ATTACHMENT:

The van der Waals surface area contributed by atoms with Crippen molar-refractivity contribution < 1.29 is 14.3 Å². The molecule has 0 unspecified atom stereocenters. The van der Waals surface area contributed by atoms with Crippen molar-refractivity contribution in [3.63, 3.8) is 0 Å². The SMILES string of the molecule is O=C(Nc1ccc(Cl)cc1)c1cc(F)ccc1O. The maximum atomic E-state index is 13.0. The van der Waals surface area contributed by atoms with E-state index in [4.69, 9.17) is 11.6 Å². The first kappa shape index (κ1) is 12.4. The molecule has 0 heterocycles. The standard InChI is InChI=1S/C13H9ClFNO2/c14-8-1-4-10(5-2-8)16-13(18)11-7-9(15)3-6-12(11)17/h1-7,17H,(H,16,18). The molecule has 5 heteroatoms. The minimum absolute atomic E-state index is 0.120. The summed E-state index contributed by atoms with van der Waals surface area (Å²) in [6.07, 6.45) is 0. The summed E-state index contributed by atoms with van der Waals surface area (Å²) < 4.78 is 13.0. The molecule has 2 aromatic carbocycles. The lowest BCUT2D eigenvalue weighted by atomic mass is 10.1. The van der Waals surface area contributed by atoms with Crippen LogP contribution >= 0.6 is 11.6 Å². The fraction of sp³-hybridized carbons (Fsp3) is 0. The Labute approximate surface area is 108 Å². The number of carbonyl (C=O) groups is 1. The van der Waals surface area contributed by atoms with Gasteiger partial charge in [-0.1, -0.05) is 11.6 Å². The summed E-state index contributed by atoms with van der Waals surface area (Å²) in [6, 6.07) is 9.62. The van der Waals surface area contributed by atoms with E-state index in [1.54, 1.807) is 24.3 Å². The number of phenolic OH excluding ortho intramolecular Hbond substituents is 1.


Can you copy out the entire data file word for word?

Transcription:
The van der Waals surface area contributed by atoms with Crippen molar-refractivity contribution < 1.29 is 14.3 Å². The molecule has 0 unspecified atom stereocenters. The van der Waals surface area contributed by atoms with Crippen molar-refractivity contribution in [3.63, 3.8) is 0 Å². The SMILES string of the molecule is O=C(Nc1ccc(Cl)cc1)c1cc(F)ccc1O. The maximum atomic E-state index is 13.0. The van der Waals surface area contributed by atoms with E-state index in [4.69, 9.17) is 11.6 Å². The first kappa shape index (κ1) is 12.4. The molecule has 0 heterocycles. The standard InChI is InChI=1S/C13H9ClFNO2/c14-8-1-4-10(5-2-8)16-13(18)11-7-9(15)3-6-12(11)17/h1-7,17H,(H,16,18). The molecule has 5 heteroatoms. The minimum absolute atomic E-state index is 0.120. The summed E-state index contributed by atoms with van der Waals surface area (Å²) in [6.07, 6.45) is 0. The summed E-state index contributed by atoms with van der Waals surface area (Å²) < 4.78 is 13.0. The molecule has 2 aromatic carbocycles. The lowest BCUT2D eigenvalue weighted by atomic mass is 10.1. The van der Waals surface area contributed by atoms with Crippen LogP contribution >= 0.6 is 11.6 Å². The fraction of sp³-hybridized carbons (Fsp3) is 0. The Labute approximate surface area is 108 Å². The number of carbonyl (C=O) groups is 1. The van der Waals surface area contributed by atoms with Gasteiger partial charge in [-0.1, -0.05) is 11.6 Å². The summed E-state index contributed by atoms with van der Waals surface area (Å²) in [6, 6.07) is 9.62. The van der Waals surface area contributed by atoms with E-state index in [1.54, 1.807) is 24.3 Å². The number of phenolic OH excluding ortho intramolecular Hbond substituents is 1.